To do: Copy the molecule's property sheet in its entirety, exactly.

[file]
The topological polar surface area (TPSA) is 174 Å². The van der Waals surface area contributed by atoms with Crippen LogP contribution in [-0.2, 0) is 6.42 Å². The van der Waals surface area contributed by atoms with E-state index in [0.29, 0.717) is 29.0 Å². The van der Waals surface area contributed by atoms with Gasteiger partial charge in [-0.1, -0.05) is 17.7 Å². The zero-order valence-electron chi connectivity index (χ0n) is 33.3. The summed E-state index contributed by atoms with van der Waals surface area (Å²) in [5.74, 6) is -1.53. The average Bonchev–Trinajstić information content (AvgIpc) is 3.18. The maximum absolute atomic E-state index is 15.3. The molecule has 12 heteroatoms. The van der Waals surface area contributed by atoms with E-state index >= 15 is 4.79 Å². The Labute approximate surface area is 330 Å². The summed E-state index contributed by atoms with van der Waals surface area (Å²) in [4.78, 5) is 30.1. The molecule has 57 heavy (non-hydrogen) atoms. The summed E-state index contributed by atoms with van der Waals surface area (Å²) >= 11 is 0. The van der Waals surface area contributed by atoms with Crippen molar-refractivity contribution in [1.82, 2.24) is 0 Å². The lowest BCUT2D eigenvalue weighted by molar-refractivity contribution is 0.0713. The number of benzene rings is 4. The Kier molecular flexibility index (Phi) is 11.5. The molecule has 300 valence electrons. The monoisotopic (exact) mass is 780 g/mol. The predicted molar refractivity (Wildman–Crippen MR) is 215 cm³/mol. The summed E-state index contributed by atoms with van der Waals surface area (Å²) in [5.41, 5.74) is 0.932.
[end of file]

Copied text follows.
The topological polar surface area (TPSA) is 174 Å². The van der Waals surface area contributed by atoms with Crippen LogP contribution in [-0.2, 0) is 6.42 Å². The van der Waals surface area contributed by atoms with E-state index in [0.29, 0.717) is 29.0 Å². The van der Waals surface area contributed by atoms with Gasteiger partial charge in [-0.1, -0.05) is 17.7 Å². The zero-order valence-electron chi connectivity index (χ0n) is 33.3. The summed E-state index contributed by atoms with van der Waals surface area (Å²) in [5.74, 6) is -1.53. The average Bonchev–Trinajstić information content (AvgIpc) is 3.18. The maximum absolute atomic E-state index is 15.3. The molecule has 12 heteroatoms. The van der Waals surface area contributed by atoms with E-state index >= 15 is 4.79 Å². The Labute approximate surface area is 330 Å². The summed E-state index contributed by atoms with van der Waals surface area (Å²) in [4.78, 5) is 30.1. The molecule has 57 heavy (non-hydrogen) atoms. The summed E-state index contributed by atoms with van der Waals surface area (Å²) >= 11 is 0. The van der Waals surface area contributed by atoms with Crippen molar-refractivity contribution in [1.82, 2.24) is 0 Å². The lowest BCUT2D eigenvalue weighted by molar-refractivity contribution is 0.0713. The number of benzene rings is 4. The Kier molecular flexibility index (Phi) is 11.5. The molecule has 300 valence electrons. The monoisotopic (exact) mass is 780 g/mol. The predicted molar refractivity (Wildman–Crippen MR) is 215 cm³/mol. The summed E-state index contributed by atoms with van der Waals surface area (Å²) in [5.41, 5.74) is 0.932.